Wales awaits Pisa education rankings outcome

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Media captionWales was ranked the lowest of the UK countries in 2010 international tables

Wales will find out how its education system compares to other countries in the world when the latest Pisa results are published on Tuesday.

The tests look at reading, writing, maths and science abilities of 500,000 15-year-olds from around 70 countries.

In 2010, Wales was 40th for maths, 38th for reading and 30th for science out of 67 countries that took part and was also ranked lowest of the UK countries.

It is expected to have slipped down the table again this year.

The Welsh government has put a lot of emphasis on climbing international league tables and wants to be in the top 20 countries by the next round of tests in 2015.

Andreas Schleicher, deputy director of Pisa, agrees that will be difficult, but not impossible.

He said: "It's a very significant challenge, but at the very same time if you look at the most rapidly improving education systems that pace of progress is really possible.

"If you think about Poland, or even bottom of the league table Brazil - one of the lowest performing countries - the pace of change we are seeing there is the one that would bring a place like Wales well into the top 20."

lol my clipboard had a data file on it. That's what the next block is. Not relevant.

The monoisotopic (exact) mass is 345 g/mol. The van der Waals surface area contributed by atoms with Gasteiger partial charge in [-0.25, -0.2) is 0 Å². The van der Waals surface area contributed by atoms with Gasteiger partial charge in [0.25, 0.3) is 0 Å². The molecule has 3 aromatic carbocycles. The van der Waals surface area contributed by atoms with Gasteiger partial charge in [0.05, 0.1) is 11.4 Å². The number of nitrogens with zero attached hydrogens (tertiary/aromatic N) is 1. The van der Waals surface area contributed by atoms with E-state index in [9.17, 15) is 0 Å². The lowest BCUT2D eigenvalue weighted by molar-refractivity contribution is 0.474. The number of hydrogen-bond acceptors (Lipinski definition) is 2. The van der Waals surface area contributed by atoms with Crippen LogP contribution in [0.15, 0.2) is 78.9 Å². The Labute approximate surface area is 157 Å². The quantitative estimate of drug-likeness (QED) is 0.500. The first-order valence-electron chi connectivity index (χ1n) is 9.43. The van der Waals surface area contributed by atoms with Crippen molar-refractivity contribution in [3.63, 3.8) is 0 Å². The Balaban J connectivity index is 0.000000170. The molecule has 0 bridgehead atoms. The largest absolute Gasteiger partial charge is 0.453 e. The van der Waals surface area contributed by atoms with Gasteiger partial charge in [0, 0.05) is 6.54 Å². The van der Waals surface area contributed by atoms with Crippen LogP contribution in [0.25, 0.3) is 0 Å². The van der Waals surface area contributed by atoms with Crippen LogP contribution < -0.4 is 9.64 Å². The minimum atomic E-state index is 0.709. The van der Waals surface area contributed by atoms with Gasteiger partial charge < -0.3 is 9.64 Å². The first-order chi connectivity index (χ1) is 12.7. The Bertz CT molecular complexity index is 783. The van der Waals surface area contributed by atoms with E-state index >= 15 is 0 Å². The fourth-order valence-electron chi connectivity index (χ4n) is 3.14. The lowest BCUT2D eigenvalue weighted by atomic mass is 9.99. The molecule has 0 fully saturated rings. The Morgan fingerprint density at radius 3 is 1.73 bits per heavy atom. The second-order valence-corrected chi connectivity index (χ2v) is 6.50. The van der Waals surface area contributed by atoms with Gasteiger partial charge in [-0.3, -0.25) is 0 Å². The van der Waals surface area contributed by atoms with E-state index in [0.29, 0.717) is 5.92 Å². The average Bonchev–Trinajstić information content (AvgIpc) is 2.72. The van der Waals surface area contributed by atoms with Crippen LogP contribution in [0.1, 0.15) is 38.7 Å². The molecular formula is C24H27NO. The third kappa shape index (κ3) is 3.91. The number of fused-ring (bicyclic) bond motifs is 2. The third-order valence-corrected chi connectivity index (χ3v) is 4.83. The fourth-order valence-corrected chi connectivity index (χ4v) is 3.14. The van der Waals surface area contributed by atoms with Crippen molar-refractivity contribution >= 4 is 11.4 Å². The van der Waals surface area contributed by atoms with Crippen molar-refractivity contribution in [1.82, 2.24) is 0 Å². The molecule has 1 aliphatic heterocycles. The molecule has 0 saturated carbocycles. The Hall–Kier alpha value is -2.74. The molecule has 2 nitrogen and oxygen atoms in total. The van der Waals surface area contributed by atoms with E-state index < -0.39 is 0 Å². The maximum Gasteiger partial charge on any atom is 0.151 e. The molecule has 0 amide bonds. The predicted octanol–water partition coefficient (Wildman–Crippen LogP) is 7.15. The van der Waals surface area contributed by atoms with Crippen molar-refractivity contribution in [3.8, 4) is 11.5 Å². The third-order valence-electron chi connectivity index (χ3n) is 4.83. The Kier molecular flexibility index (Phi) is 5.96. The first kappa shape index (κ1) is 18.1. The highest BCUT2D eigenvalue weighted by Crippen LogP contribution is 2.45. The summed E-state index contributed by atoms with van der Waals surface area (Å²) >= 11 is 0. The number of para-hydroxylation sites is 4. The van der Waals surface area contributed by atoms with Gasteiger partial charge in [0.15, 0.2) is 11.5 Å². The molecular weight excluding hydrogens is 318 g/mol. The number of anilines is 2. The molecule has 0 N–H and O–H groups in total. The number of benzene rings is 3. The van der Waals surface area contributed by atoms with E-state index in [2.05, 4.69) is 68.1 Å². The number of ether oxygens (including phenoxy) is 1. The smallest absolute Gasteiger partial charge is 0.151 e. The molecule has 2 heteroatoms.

A number of changes were made to the education system in Wales following the disappointing results in 2010.

Children as young as seven are now tested every year and schools are put into bands as a guide to measure their performance. There is also a new framework, which teachers follow in the classroom.

Some schools like Bro Myrddin in Carmarthen have been using the Pisa technique and teachers there believe it helps pupils to think more independently.

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Media captionEducation correspondent Arwyn Jones talks about the significance of the Pisa rankings

But their enthusiasm for the system is not shared by everyone and some argue the tests themselves are flawed.

Professor David Reynolds, who advises the Welsh government on education, said opportunities were missed during the first decade of devolution in Wales.

He said: "Most other countries put in place functions, national programmes.

"England did it, most of Europe did it, to ensure that teachers had the best knowledge and approaches to be good teachers and help their kids, and we didn't. We thought, we're Wales - we don't have to do it."

Rex Phillips, Wales organiser of the teaching union, NASUWT, said the tests were never meant to define an education system, and said Pisa admitted that was not what they should have been used for.

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